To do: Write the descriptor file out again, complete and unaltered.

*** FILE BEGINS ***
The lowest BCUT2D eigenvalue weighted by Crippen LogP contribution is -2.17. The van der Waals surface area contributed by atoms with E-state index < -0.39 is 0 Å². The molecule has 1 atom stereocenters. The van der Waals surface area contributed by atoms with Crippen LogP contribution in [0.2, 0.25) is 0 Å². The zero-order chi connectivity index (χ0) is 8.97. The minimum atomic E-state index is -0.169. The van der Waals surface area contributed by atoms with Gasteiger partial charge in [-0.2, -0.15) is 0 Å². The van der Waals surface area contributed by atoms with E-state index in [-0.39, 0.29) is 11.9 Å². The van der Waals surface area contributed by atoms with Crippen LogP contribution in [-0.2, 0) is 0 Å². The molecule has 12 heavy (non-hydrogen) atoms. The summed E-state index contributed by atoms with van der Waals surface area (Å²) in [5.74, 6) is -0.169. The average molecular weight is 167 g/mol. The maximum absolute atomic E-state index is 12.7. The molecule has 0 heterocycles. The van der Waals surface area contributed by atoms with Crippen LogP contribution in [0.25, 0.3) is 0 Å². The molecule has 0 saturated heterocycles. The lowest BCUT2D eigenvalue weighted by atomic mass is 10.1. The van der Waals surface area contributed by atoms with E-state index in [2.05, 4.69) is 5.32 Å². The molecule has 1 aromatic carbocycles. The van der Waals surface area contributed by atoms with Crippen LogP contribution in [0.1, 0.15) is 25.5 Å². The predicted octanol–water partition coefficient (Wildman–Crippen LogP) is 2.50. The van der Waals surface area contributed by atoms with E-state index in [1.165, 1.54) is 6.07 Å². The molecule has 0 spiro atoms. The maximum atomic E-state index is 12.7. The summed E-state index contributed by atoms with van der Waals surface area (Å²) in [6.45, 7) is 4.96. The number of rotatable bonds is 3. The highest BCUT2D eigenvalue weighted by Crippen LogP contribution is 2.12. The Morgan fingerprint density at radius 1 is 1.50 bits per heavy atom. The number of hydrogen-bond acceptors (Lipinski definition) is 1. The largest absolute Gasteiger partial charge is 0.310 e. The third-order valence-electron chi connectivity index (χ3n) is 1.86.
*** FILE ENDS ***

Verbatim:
The lowest BCUT2D eigenvalue weighted by Crippen LogP contribution is -2.17. The van der Waals surface area contributed by atoms with E-state index < -0.39 is 0 Å². The molecule has 1 atom stereocenters. The van der Waals surface area contributed by atoms with Crippen LogP contribution in [0.2, 0.25) is 0 Å². The zero-order chi connectivity index (χ0) is 8.97. The minimum atomic E-state index is -0.169. The van der Waals surface area contributed by atoms with Gasteiger partial charge in [-0.2, -0.15) is 0 Å². The van der Waals surface area contributed by atoms with E-state index in [-0.39, 0.29) is 11.9 Å². The van der Waals surface area contributed by atoms with Crippen LogP contribution in [-0.2, 0) is 0 Å². The molecule has 12 heavy (non-hydrogen) atoms. The summed E-state index contributed by atoms with van der Waals surface area (Å²) in [5.74, 6) is -0.169. The average molecular weight is 167 g/mol. The maximum absolute atomic E-state index is 12.7. The molecule has 0 heterocycles. The van der Waals surface area contributed by atoms with Crippen LogP contribution in [0.25, 0.3) is 0 Å². The molecule has 0 saturated heterocycles. The lowest BCUT2D eigenvalue weighted by atomic mass is 10.1. The van der Waals surface area contributed by atoms with E-state index in [2.05, 4.69) is 5.32 Å². The molecule has 1 aromatic carbocycles. The van der Waals surface area contributed by atoms with Crippen LogP contribution in [0.1, 0.15) is 25.5 Å². The predicted octanol–water partition coefficient (Wildman–Crippen LogP) is 2.50. The van der Waals surface area contributed by atoms with E-state index in [1.165, 1.54) is 6.07 Å². The molecule has 0 spiro atoms. The maximum atomic E-state index is 12.7. The summed E-state index contributed by atoms with van der Waals surface area (Å²) in [6.45, 7) is 4.96. The number of rotatable bonds is 3. The highest BCUT2D eigenvalue weighted by Crippen LogP contribution is 2.12. The Morgan fingerprint density at radius 1 is 1.50 bits per heavy atom. The number of hydrogen-bond acceptors (Lipinski definition) is 1. The largest absolute Gasteiger partial charge is 0.310 e. The third-order valence-electron chi connectivity index (χ3n) is 1.86.